Japanese architect Sou Fujimoto has designed the Serpentine Gallery Pavilion 2013. At 41, Fujimoto is the youngest architect to accept the invitation to create a temporary structure for the Serpentine Gallery. The Pavilion is constructed from 20mm white steel poles in an intricate latticework pattern that seems to rise up out of the ground like a shimmering matrix. The Pavilion is intended as a free-flowing social space that Fujimoto has described as “a transparent terrain”.
Fujimoto is the thirteenth architect to design the Serpentine Gallery Pavilion and his shape-shifting structure is added to a list of past pavilions designed by architects that include Herzog & de Meuron, Frank Gehry and the late Oscar Niemeyer.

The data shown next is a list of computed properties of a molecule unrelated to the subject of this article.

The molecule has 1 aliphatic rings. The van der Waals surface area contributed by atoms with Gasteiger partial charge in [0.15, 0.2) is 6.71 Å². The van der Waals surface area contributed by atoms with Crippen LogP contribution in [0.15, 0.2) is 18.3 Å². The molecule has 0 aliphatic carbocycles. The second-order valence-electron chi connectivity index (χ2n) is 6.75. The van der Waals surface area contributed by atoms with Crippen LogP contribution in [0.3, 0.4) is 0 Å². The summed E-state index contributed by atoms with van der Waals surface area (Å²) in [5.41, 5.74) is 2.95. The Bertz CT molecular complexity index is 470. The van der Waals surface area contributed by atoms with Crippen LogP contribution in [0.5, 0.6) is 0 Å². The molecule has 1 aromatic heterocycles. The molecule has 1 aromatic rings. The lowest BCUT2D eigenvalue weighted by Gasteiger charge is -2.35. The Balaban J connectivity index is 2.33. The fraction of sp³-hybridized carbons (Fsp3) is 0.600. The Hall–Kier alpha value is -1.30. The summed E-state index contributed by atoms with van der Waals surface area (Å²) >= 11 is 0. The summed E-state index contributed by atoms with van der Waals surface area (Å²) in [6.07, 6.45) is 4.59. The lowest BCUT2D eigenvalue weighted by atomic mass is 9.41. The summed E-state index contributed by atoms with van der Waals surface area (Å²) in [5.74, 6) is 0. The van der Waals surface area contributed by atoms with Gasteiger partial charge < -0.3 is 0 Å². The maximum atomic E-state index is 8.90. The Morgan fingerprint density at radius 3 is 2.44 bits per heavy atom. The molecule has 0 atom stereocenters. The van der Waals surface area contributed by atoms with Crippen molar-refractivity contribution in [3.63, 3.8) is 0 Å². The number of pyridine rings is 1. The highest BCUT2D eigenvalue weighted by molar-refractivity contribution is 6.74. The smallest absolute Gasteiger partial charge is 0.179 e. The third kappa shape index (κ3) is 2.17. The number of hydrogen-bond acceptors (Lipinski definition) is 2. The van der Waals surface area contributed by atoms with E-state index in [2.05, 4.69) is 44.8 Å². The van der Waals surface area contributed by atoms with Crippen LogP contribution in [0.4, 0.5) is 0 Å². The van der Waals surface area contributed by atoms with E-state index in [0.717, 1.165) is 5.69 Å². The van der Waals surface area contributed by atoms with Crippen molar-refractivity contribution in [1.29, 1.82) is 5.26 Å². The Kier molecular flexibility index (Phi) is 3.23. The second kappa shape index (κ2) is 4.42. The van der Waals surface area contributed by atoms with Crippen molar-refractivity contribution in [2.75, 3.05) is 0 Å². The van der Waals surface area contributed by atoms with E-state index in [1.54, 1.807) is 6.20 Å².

Occupying some 350 square-metres of lawn in front of the Serpentine Gallery, Sou Fujimoto's delicate, latticed structure of 20mm steel poles has a lightweight and semi-transparent appearance that allows it to blend, cloud-like, into the landscape and against the classical backdrop of the gallery's colonnaded east wing. Designed as a flexible, multi-purpose social space - with a café situated inside - visitors are encouraged to enter and interact with the Pavilion in different ways throughout its four-month tenure in London's Kensington Gardens.
Fujimoto is the third Japanese architect to accept the invitation to design the Serpentine Gallery Pavilion, following Toyo Ito in 2002 and Kazuyo Sejima & Ryue Nishizawa of SANAA in 2009.